April 27, 2015 / Perspective, Theology
Boyhood’s twelve-year-long view of time serves to reorient our perspective about what is important and meaningful in a lifetime.
July 24, 2017
When we think of the way that winter is depicted in our modern culture, we may think of loneliness, darkness, and loss. We may think of the White Witch in the Chronicles of Narnia series by C. S. Lewis, a character who embodies many of our modern sentiments toward winter: cold and conspiring and devoid of hope. If the White Witch had her way, it would always be winter, yet never Christmas. We might echo the popular Game of Thrones refrain, “Winter is coming,” which strikes a chord with us because we have somehow experienced winter as ominous or foreboding.
Then winter eventually gives way to spring. As the harsh bite of winter’s cold recedes, we might think about the way in which it can give us more perspective on the other more agreeable seasons. As Adam Gopnik says, “If we didn’t remember winter in spring, it wouldn’t be as lovely.” In some sense, many of us believe that winter is merely something to survive on our way to spring. The opening lines of William Shakespeare’s play Richard III appear to confirm this idea: “Now is the winter of our discontent / Made glorious summer by this son of York.”1 The speaker here, the yet-to-be-king Richard III, is celebrating the crowning of his brother, the son of York, as king because it means the end of the oppression of his family. “The winter of our discontent,” he says, has been made into “glorious summer.” The seasonal metaphors are clear: winter is bad; summer is good.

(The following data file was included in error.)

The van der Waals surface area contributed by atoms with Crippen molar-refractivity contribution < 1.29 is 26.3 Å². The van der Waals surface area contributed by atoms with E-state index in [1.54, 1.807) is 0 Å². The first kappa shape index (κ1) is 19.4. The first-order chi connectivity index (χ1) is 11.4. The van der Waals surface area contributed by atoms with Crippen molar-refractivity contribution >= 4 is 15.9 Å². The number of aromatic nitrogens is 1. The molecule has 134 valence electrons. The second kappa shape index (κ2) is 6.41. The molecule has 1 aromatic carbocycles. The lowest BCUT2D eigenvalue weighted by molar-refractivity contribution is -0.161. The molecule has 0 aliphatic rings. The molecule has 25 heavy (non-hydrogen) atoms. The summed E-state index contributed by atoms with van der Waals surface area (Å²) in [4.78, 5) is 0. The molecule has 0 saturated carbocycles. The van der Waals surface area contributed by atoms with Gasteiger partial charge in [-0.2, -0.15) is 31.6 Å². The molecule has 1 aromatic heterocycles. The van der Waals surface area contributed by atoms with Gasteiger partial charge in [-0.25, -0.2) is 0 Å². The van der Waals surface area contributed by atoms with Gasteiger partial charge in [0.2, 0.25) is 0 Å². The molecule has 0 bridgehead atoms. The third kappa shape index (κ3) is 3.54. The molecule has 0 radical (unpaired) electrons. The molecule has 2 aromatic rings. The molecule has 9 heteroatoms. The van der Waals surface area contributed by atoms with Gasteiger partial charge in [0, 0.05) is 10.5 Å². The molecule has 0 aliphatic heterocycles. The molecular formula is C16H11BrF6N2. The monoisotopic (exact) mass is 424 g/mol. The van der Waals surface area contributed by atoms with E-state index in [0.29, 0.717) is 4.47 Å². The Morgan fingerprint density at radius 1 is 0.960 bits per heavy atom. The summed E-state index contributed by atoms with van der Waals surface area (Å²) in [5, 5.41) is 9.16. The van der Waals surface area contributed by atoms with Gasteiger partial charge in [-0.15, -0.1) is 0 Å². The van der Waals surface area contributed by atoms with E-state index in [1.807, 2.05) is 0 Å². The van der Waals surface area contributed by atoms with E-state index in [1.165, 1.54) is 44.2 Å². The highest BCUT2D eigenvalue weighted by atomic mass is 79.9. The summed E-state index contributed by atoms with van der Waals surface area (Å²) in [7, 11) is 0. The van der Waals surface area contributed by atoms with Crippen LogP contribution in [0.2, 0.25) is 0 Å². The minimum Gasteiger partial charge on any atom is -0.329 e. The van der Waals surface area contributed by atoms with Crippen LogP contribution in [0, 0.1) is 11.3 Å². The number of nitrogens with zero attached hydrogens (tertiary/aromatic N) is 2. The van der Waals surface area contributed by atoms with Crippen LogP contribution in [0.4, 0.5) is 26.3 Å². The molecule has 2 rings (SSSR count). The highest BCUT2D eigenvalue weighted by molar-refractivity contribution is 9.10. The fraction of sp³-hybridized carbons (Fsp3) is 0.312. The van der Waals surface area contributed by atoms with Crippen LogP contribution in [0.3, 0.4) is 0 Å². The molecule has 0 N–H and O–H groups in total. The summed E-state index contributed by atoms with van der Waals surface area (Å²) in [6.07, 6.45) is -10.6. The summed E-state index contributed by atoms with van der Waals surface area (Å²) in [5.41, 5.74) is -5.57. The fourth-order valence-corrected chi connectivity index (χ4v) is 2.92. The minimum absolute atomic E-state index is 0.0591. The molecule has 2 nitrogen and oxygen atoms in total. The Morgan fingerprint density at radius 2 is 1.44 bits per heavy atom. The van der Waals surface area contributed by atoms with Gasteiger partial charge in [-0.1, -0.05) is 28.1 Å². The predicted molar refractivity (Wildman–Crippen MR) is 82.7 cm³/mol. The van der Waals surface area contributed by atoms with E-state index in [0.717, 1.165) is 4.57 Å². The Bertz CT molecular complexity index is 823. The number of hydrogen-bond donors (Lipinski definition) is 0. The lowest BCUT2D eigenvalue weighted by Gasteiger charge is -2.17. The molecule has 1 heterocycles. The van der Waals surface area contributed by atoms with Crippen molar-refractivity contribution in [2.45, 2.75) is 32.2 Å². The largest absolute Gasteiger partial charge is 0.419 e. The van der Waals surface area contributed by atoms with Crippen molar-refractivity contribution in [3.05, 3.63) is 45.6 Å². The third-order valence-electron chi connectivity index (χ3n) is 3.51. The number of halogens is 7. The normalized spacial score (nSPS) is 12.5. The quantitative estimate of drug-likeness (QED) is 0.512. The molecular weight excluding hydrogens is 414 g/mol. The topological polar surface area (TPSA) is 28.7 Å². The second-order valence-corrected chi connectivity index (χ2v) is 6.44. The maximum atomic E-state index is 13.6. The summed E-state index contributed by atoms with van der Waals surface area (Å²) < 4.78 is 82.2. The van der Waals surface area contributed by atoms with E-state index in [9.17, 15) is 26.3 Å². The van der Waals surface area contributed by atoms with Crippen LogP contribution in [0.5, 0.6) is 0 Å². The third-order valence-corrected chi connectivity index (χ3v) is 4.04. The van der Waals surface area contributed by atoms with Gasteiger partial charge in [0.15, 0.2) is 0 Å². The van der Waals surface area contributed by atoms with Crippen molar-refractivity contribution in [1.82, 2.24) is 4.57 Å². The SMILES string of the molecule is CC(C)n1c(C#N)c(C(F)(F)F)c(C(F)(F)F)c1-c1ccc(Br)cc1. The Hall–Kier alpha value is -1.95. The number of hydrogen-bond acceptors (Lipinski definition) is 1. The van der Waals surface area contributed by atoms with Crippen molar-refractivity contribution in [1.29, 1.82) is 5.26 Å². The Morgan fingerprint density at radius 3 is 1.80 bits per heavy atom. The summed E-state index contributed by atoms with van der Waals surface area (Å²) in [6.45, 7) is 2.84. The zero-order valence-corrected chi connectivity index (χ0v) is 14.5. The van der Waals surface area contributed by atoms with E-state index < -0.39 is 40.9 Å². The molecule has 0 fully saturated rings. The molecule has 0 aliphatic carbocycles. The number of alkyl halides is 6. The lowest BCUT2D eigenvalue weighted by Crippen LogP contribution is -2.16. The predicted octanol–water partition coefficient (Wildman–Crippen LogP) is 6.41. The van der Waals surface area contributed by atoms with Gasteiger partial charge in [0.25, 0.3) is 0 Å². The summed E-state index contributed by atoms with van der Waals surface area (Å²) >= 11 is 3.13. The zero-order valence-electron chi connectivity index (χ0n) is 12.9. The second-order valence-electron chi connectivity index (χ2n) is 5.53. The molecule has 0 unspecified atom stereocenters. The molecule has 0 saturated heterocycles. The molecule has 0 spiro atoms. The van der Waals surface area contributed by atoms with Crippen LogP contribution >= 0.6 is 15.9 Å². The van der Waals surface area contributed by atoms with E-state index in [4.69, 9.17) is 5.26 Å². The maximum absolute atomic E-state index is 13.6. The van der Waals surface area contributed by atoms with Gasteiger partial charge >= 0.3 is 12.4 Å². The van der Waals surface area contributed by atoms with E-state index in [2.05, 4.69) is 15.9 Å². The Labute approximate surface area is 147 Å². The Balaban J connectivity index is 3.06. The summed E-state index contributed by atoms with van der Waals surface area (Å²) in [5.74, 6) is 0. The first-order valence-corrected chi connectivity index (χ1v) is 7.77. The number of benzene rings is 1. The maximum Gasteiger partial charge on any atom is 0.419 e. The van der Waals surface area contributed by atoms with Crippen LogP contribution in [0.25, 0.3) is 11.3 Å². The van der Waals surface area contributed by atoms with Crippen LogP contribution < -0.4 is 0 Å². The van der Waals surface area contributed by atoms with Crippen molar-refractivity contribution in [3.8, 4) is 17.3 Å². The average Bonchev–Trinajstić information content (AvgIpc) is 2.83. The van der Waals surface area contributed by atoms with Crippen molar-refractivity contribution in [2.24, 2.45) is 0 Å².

It is true that things do not appear as though they were made to be in winter. Farmers do not harvest, trees do not bear fruit, flowers do not bloom. Winter seems to posture itself against the very things that give our lives sustenance and beauty. Aslan, the divine protagonist of Narnia, is the picture of warmth and welcome, the antidote to the cold White Witch: “Wrong will be right, when Aslan comes in sight / At the sound of his roar, sorrows will be no more / when he bares his teeth, winter meets its death / And when he shakes his mane, we shall have spring again.”2
Here, I argue that our modern understanding of winter as bad and spring and summer as good, though a useful literary device, is unhelpful if we want to live holistic and sustainable lives. We have allowed the White Witch sense of winter to dictate our understanding of the season, and we have become more disconnected from the natural world than we have ever been. The natural world has become something to be commodified, dominated, and controlled, sometimes to devastating effects. However, the irony of our modern world is that the season we most want to push to the margins of our lives has become a central character. Indeed, as global temperatures rise, ice caps melt, glaciers and arctic boundaries recede, and sea levels rise, we are reminded of the central role that winter plays not only for the well-being of our planet but also for the well-being of individuals and communities.